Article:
EPSTEIN: Yeah. A lot of businesses would also like to pay the kinds of taxes that they’re paying. The Financial Times article talked about how these trading firms are able to get tax rates of anywhere from 5 percent to 15 percent, whereas many corporations pay 30 to 40 percent. Even the banks that have fabulous tax rates only pay something like 20 percent.
Part of this is because of a tax competition and these tax havens, some of them set up in Cyprus, which is now in a bit of trouble. A lot of them are in Switzerland. And Singapore, competing to have these headquartered in Singapore, have been offering 5 percent or even zero percent tax rates.
So not only are they making massive before-tax profits, but the tax rates are so low they’re making massive after-tax profits.
JAY: But I think there’s a point that The Financial Times misses in this whole process is that a lot of other commodity traders, and particularly mining owners and companies that own agricultural enterprises and land, they’re also hitting these somewhat lower commodity prices right now, but they didn’t make these kind of profits in the 2000s. So it’s affecting them a lot, creating much more challenge for them, which means they’re far cheaper acquisitions. So what’s happening now, even though the big commodity traders may only be making 20 percent, they’re on a buying spree. And so when—assuming there ever is an end to this recession, these commodity traders are going to end up in an even stronger monopoly position and a position to even increase their prices and profits even more than it was in the 2000s.
EPSTEIN: Right. And I think The Financial Times does miss that, because they’re suggesting there’s going to be increased competition. But as you suggest, there might be increased consolidation.
One thing that’s going on that the report’s—indicates and we’ve talked a bit about here before is the fact that big banks, like JPMorgan, Morgan Stanley, are moving beyond their typical operations in these markets, derivatives and so forth, but they’re actually starting to buy up physical properties—the oil, gas, mining—and we expect the financial sector to get more involved in that, as well.
So one question that The Financial Times raises is: are we creating or has there been created these new too-big-to-fail firms in the commodity markets? They’re engaging in speculative financial transactions, perhaps highly leveraged transactions. And if there is a decline, rapid decline in some commodity prices, could there be some financial instability created by these firms that are totally unregulated? And the regulators are starting to look at this. But given their likely political power with having amassed all that wealth, don’t hold your breath for more regulation.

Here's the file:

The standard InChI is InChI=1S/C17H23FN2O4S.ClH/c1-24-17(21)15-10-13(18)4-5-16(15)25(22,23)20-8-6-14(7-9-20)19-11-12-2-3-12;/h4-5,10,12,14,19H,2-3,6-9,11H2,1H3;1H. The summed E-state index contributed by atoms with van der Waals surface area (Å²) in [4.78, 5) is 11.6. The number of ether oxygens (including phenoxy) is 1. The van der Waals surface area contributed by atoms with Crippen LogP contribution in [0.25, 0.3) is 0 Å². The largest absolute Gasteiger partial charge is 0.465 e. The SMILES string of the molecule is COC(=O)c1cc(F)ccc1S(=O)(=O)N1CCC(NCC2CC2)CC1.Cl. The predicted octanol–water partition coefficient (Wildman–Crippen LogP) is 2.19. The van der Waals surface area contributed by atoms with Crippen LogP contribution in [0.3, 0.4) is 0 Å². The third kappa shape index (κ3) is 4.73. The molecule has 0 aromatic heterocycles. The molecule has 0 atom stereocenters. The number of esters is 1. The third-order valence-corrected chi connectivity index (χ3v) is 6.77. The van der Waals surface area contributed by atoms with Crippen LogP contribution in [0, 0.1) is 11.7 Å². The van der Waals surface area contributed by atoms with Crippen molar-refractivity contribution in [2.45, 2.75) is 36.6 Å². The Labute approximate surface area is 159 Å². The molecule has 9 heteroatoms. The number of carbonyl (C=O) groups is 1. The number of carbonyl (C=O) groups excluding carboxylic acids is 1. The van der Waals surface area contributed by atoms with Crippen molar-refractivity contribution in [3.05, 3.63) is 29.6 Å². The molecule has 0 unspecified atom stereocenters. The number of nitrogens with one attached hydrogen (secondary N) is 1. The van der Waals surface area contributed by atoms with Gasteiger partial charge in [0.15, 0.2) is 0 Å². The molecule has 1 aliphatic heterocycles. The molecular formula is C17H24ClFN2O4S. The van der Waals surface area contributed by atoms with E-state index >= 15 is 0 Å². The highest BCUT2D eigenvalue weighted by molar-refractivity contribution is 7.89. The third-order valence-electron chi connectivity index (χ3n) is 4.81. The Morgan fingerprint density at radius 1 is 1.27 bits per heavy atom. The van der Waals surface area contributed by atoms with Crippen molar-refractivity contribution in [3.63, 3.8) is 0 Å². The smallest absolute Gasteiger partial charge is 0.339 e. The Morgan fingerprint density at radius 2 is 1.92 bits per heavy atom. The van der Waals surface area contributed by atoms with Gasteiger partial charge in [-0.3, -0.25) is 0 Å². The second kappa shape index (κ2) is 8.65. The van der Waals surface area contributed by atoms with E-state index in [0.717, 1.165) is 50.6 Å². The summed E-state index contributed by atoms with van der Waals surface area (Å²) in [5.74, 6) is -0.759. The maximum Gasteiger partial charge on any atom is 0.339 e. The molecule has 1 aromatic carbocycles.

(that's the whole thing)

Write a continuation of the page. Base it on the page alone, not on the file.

JAY: Yeah. They’re mostly based in Switzerland, and even those that aren’t are really not regulated.
And they’re also starting to do things like banks. One of the things The Financial Times talks about is a major acquisition of an oil company that wanted a $55 billion loan. And instead of going to the traditional banks, they went to a couple of the commodity traders, including Glencore.
But as you mention, there’s also on the other side JPMorgan. I understand the commodities desk at JPMorgan, it vies with size with some of these big commodity traders, and they’re very much into this, both speculating derivatives and physical ownership.
EPSTEIN: Right. And the bottom line is it’s important to remember that we’re talking about the commodities that really are at the core of the whole world economy—people’s livelihoods in terms of food, oil that fuels the economy. And so we’re talking about these companies that control what’s really at the core of the global economy with almost no transparency at all.
JAY: Yeah. I mean, some people call it the real Hunger Games because a lot of this is about food and the price of food and starvation and malnutrition around the world to a large extent because of some of the artificial raising of food prices.
EPSTEIN: So two cheers for The Financial Times. And we need to get some economics graduate students to do some dissertations on this topic.
JAY: Yeah, please do. Thanks for joining us, Gerry.
EPSTEIN: Thank you.
JAY: And thank you for joining us on The Real News Network.